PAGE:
Even in well managed pig farms with indoor housing, improved management techniques and biosecurity tools, pigs still show a very high prevalence of worm infections although farmers do not frequently observe adult worms. The clinical symptoms caused by worms are mostly vague and unspecific. Pigs with patent infections, even with large numbers of adult worms, normally appear clinically healthy. However, when inspecting the evisceration room in a slaughterhouse, enormous amounts of adult worms can be seen on the floor.

Unfortunately, the feedback of the slaughterhouse is sometimes also disappointing. The negative consequences of the paradox are often underestimated.

Long surviving eggs provoke continuous re-infection

The female adult worms in the small intestines grow up to 40 cm or more and can produce up to 200,000 eggs a day, resulting in a high environmental contamination. Pigs excrete worm eggs intermittently and mainly during periods of stress.

The Ascaris eggs shed in the environment have a very sticky outer coating and are resistant to all kinds of disinfectants. These eggs can survive for five years in the surroundings. Internal (high pressure cleaning, disinfection) and external (purchase of pigs) biosecurity tools will not eliminate an infection pressure and consequently, pigs will always be reinfected from the surroundings.

Liver lesions

Only 1-2 days after infection the L3 larvae arrive in the liver. The migration provokes white spots (also called milk spots) which are initially lymphoid accumulations but mild fibrosis can also occur. 

Reports of more than 30% of all livers in slaughterhouse showing white spots are not unusual. Immunity build-up is mainly due to these migrating L3 larvae. Affected livers are rejected totally or partially in the slaughterhouse and the financial impact is estimated to be €1.50 per liver. Sometimes, when doing an on-farm necropsy, white spots can also be observed, illustrating the presence of worms.

Respiratory infections

From 4-5 days after infection L3 larvae start to migrate to the lungs where another change into L4 larvae takes place. These larvae climb through the bronchi and trachea of the pharynx. The larval migration through the lungs induces frequent coughing and these larvae play an important trigger role in Porcine Respiratory Disease Complex. Other lung pathogens take profit of the initial tissue damage caused by the migrating larvae. 

Mycoplasma, PRRS and influenza viruses are often triggered by concurrent worm infections but also bacterial infections such as Actinobacillus pleuropneumoniaePasturella multocida and Haemophilus parasuis result in more pronounced clinical signs.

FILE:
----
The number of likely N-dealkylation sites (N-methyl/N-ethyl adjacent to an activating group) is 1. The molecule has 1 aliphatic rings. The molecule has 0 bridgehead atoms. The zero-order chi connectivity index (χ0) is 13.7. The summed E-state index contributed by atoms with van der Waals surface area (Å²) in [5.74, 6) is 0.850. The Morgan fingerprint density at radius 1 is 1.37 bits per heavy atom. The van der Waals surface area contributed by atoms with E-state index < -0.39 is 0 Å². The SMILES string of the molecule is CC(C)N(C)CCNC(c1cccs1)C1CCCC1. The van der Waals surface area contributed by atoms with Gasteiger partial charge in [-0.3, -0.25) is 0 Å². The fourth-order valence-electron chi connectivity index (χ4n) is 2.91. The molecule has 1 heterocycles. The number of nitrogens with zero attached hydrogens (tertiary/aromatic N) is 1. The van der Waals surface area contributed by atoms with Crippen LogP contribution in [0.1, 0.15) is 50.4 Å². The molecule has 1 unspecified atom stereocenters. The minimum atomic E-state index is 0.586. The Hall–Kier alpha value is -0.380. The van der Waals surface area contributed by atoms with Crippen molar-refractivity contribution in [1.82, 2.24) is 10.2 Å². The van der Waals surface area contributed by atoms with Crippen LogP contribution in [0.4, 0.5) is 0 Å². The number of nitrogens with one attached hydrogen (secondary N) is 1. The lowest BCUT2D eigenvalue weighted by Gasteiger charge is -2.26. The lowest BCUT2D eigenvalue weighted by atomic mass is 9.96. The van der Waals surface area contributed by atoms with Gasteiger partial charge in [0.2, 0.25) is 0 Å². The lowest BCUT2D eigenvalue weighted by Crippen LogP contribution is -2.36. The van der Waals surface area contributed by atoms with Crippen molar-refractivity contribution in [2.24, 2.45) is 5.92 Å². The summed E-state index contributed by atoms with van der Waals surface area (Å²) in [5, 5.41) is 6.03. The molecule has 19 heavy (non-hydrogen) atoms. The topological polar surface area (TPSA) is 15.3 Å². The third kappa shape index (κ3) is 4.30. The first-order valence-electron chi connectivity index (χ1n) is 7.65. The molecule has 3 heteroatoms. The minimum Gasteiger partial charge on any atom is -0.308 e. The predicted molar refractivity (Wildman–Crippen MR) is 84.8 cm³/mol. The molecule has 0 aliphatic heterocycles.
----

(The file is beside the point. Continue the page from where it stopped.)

The applied antimicrobial treatments or vaccination programs frequently do not show the expected results if worm infections are not controlled simultaneously. Logically, a deworming strategy supports the efficacy of the administered antimicrobial leading to a better and controlled use of antimicrobials. This management practice is always gaining more and more importance in the modern pig industry. 

Competition for nutritional ingredients

To ensure an optimal productivity in sows and the best performances in fatteners, all amino-acids, vitamins and minerals enclosed in a well balanced feed formulation should be fully available for the pigs. As the endoparasites deprive the host of essential nutrients due to a lower absorption in the small intestines, the daily weight gain decreases and the feed conversion is negatively influenced. A close monitoring of the feed consumption and average daily weight gain benefits the profitability significantly. Feed costs represent more than 70% of the total production cost of pigs and even miniscule changes in the feed consumption have a substantial impact on the economical margins.

Strategic deworming improves the average daily weight gain up to 5% and lowers the feed conversion rate also up to 5%. More growth increases the total number of pigs brought to the market enormously by a faster rotation of batches. The presence of larvae and adult stages in the intestines is also a predisposing factor for economically important intestinal diseases like ileitis, salmonella and brachyspira infections.